My tale from the river bank

My mate Nedsy and I had enjoyed a successful autumn pike campaign catching plenty of fish up to a weight of seven and a half pounds, a true giant in our eyes.

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***This originally appeared in Anglers Mail, Feb 16 2010. Hope you like it!***

cropped page from the AM.

Lewis Hobson was not a lad to be messed with. At 13, he was not only a year older than us, but also twice as big and his reputation preceded him. Lewis didn’t appear to like many things in life, particularly school, but he was a keen pike fisherman and it was rumoured he had landed many pike over 30 pounds in weight from our local Suffolk Stour.

My mate Nedsy and I had enjoyed a successful autumn pike campaign catching plenty of fish up to a weight of seven and a half pounds, a true giant in our eyes.

It was a particularly cold and bright Saturday morning at the beginning of December when we left the comfort of Nedsy’s warm living room, having finished our traditional piker’s breakfast of pickled onion Space Raiders and Mars bars washed down with sweet tea.

Grabbing our rods, already rigged up from the evening before, and a bag of sprats from the freezer, we made our way to a productive stretch of river where we had managed a brace of four pounders on our previous visit. Before long we were settled in the prime swim by the bridge, our pike floats settling apprehensively in anticipation of the inevitable moment they would be slowly pulled under the glassy surface.  It wasn’t long before I had such a bite and after a brief tussle a nice pike of five pounds was netted, unhooked and carefully returned to the murky depths.

Shortly after, he appeared. It was Lewis Hobson. Lewis was dressed somewhat inappropriately for the weather in baggy jeans and a denim jacket which was undone to reveal a t-shirt that said ‘House of Pain’. He did however have a black woolly hat on which had a rather fetching image of a green leaf and the words ‘Cypress Hill’ across the front. “Caught anything losers?” enquired Lewis, in a tone that didn’t suggest total hatred. Perhaps, I thought, the very fact that we are fishermen like him has saved us from a surely inevitable beating? Upon revealing our success Lewis actually managed a pitiful smirk before telling us he’d already landed a pike of 25 pounds that very morning! As he recalled the tale of his monster pike, I remember thinking that his tackle didn’t look up to much, with line that looked like it had seen better decades rather than days, a curly wire trace that boasted a set of huge, rusty trebles and a rather sorry looking sprat hanging limply on the end. Also, with no landing net how had he netted such a leviathan?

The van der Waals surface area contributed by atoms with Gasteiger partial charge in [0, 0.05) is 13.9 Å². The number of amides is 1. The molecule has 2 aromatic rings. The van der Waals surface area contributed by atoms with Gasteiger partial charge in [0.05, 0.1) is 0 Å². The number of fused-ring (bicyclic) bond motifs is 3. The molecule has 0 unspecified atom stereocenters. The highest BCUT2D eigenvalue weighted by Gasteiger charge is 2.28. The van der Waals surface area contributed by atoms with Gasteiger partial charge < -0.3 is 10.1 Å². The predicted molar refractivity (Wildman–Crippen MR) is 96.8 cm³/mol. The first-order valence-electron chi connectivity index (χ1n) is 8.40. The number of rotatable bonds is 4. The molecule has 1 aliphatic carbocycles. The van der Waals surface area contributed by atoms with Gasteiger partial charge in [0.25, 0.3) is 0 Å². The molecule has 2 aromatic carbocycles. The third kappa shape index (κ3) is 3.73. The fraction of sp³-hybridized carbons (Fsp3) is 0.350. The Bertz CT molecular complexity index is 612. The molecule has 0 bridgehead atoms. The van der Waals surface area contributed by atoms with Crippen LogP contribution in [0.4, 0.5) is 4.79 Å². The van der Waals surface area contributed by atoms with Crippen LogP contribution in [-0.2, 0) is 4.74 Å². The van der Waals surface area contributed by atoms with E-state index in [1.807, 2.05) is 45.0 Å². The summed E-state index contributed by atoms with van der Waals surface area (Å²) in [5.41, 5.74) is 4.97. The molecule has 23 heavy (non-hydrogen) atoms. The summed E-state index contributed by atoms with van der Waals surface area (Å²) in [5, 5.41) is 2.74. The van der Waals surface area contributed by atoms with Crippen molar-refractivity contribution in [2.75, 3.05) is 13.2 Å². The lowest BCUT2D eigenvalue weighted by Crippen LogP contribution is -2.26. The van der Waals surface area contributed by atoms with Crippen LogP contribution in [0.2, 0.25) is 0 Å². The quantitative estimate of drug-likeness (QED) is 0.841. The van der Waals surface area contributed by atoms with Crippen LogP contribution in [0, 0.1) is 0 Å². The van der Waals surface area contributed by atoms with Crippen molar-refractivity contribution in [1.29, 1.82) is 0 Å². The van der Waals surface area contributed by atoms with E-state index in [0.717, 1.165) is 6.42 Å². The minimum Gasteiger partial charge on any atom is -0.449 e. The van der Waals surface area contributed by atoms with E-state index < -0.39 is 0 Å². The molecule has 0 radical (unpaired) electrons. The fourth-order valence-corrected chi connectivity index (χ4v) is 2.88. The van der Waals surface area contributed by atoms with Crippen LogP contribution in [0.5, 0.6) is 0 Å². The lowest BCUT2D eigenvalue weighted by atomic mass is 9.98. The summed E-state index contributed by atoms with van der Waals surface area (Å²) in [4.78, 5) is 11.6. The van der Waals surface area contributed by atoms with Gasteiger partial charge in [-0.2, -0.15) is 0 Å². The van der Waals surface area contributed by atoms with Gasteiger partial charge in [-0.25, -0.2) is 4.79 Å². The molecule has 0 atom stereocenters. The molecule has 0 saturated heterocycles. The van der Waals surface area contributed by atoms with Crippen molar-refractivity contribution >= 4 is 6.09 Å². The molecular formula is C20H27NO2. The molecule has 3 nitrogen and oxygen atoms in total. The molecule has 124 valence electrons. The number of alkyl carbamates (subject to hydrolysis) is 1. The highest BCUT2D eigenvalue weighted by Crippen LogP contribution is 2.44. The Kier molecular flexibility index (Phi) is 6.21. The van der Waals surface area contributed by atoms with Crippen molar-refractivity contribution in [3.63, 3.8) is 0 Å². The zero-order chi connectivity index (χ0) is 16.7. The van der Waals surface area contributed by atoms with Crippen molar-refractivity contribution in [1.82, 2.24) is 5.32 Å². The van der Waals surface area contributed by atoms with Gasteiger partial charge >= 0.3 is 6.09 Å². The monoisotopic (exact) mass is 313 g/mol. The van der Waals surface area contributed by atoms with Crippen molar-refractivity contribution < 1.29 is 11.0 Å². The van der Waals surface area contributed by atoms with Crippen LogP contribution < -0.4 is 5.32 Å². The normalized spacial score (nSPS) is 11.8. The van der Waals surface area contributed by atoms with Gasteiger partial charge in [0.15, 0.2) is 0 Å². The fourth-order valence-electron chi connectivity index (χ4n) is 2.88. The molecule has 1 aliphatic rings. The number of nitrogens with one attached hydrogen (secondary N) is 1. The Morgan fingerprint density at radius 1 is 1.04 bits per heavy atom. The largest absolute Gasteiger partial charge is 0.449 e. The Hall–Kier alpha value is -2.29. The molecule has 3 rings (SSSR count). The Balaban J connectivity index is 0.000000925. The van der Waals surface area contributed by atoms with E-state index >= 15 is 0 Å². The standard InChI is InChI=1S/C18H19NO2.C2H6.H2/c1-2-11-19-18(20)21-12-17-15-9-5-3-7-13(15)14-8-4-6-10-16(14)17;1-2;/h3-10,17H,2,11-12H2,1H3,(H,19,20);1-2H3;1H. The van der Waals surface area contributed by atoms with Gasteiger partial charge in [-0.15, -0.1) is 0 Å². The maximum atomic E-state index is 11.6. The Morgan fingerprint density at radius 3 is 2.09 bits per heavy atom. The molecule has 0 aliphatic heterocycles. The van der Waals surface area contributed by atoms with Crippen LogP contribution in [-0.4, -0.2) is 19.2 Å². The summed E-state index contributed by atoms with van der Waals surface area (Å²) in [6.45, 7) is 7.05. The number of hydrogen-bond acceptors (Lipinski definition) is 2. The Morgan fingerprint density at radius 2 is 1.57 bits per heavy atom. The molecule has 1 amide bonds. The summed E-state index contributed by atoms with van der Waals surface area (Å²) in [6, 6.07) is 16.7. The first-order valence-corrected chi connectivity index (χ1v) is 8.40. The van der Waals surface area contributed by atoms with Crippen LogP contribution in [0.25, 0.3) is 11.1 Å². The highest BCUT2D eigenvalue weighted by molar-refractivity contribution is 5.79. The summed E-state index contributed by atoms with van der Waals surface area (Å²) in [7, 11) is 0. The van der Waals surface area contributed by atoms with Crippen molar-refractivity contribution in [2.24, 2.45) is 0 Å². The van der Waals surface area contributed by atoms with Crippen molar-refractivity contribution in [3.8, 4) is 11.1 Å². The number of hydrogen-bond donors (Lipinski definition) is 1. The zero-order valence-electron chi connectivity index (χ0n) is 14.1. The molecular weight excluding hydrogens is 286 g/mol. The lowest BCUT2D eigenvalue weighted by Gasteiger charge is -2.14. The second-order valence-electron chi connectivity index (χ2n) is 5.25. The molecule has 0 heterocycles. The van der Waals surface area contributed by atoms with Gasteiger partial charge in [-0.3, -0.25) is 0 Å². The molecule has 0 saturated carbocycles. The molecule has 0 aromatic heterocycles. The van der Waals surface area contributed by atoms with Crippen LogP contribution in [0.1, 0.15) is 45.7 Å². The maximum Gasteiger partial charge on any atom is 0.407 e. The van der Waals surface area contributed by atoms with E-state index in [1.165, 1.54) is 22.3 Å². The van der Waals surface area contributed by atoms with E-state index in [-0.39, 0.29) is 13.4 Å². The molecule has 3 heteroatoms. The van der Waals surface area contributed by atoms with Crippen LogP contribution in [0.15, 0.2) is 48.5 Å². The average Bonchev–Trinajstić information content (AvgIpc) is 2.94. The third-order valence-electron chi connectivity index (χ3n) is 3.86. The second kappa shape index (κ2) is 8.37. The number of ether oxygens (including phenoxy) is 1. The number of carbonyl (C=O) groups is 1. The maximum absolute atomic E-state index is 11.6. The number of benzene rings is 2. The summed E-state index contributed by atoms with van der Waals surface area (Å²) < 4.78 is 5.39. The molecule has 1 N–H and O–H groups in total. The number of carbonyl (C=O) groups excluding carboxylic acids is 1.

Lewis, again confounding our expectations, actually seemed quite pleased that there were other anglers about that morning as he proceeded to sit down and fish with us. Discarding his decrepit dead-bait and helping himself to a fresh one from our bag, Lewis cast out his huge, ancient looking pike bung rather clumsily, the line struggling through the rings of what seemed to be a sea fishing rod from 1950. Sitting back and lighting up a Benson and Hedges cigarette, Lewis seemed surprisingly at ease with the world. Nedsy and I listened intently and respectfully as Lewis spoke, covering such diverse subjects as his hatred for the ‘townies’ of Sudbury, his love gangster rap and, of course, his astonishing list of giant pike.

And then it happened. Lewis’s bung which was sitting awkwardly between our floats, started to drift sideways, bobbing dramatically as a pike picked up his bait. What happened next surprised Nedsy and I. Lewis, instead of confidently striking and playing the fish as we would have expected such a pike expert to have done, started to look increasingly concerned at the events unfolding. First a look of surprise and then fear spread across his face. “WhaddoIdo , whaddoIdooo?” Lewis pleaded, standing up sharply and moving away from the rod as it started to jerk round. Nedsy stepped in and grabbed the rod and helped Lewis gain control of the pike which after a short tussle, I netted. An immaculate six pounder lay in the bottom of the net. Lewis sat back down. He’d obviously never landed even a modest pike before in his life.

As we sorted everything out Lewis sat quietly looking a little pale and shaken by the experience. “Thanks lads” he said.

Fast forward to Monday morning, back at school and that weekend already seemed like a lifetime ago. Lewis was back to his normal self, recalling another successful pike trip to his mates in the corridor. As Nedsy and I walked past Lewis on our way to double maths, he glanced in our direction and gave us a quick nod, before continuing the tale of his 30 pounder from the bridge.